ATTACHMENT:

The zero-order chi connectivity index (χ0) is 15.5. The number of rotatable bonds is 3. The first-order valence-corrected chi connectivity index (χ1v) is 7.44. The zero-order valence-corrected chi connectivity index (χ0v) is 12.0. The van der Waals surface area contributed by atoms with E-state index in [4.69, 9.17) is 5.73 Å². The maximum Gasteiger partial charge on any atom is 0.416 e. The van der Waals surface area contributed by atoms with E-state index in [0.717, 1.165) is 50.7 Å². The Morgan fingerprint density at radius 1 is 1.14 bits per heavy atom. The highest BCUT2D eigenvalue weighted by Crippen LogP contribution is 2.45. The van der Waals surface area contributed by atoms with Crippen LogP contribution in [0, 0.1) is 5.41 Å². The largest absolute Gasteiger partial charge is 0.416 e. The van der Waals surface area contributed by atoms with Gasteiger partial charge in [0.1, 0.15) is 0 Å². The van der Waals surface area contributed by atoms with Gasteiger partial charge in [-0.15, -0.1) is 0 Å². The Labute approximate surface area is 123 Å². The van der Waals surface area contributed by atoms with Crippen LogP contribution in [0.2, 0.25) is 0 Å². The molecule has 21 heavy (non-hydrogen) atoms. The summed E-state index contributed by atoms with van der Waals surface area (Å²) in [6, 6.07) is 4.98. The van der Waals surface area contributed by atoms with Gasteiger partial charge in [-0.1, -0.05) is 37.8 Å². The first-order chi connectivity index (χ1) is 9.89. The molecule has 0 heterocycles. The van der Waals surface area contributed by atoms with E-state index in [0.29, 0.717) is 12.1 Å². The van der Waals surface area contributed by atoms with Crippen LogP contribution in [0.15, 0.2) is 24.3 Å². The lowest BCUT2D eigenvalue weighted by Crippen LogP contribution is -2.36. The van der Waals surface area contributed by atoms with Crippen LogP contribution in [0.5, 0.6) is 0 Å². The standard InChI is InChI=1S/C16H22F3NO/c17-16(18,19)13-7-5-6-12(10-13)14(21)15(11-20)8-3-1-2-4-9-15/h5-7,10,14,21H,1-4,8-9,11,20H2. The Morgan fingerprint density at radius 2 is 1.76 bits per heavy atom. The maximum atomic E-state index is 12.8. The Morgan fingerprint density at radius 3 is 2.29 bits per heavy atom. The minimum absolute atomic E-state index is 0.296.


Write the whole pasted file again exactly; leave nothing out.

The zero-order chi connectivity index (χ0) is 15.5. The number of rotatable bonds is 3. The first-order valence-corrected chi connectivity index (χ1v) is 7.44. The zero-order valence-corrected chi connectivity index (χ0v) is 12.0. The van der Waals surface area contributed by atoms with E-state index in [4.69, 9.17) is 5.73 Å². The maximum Gasteiger partial charge on any atom is 0.416 e. The van der Waals surface area contributed by atoms with E-state index in [0.717, 1.165) is 50.7 Å². The Morgan fingerprint density at radius 1 is 1.14 bits per heavy atom. The highest BCUT2D eigenvalue weighted by Crippen LogP contribution is 2.45. The van der Waals surface area contributed by atoms with Crippen LogP contribution in [0, 0.1) is 5.41 Å². The largest absolute Gasteiger partial charge is 0.416 e. The van der Waals surface area contributed by atoms with Gasteiger partial charge in [0.1, 0.15) is 0 Å². The van der Waals surface area contributed by atoms with Gasteiger partial charge in [-0.15, -0.1) is 0 Å². The Labute approximate surface area is 123 Å². The van der Waals surface area contributed by atoms with Crippen LogP contribution in [0.2, 0.25) is 0 Å². The molecule has 21 heavy (non-hydrogen) atoms. The summed E-state index contributed by atoms with van der Waals surface area (Å²) in [6, 6.07) is 4.98. The van der Waals surface area contributed by atoms with Gasteiger partial charge in [-0.1, -0.05) is 37.8 Å². The first-order chi connectivity index (χ1) is 9.89. The molecule has 0 heterocycles. The van der Waals surface area contributed by atoms with E-state index in [0.29, 0.717) is 12.1 Å². The van der Waals surface area contributed by atoms with Crippen LogP contribution in [0.15, 0.2) is 24.3 Å². The lowest BCUT2D eigenvalue weighted by Crippen LogP contribution is -2.36. The van der Waals surface area contributed by atoms with Crippen LogP contribution in [0.5, 0.6) is 0 Å². The standard InChI is InChI=1S/C16H22F3NO/c17-16(18,19)13-7-5-6-12(10-13)14(21)15(11-20)8-3-1-2-4-9-15/h5-7,10,14,21H,1-4,8-9,11,20H2. The Morgan fingerprint density at radius 2 is 1.76 bits per heavy atom. The maximum atomic E-state index is 12.8. The Morgan fingerprint density at radius 3 is 2.29 bits per heavy atom. The minimum absolute atomic E-state index is 0.296.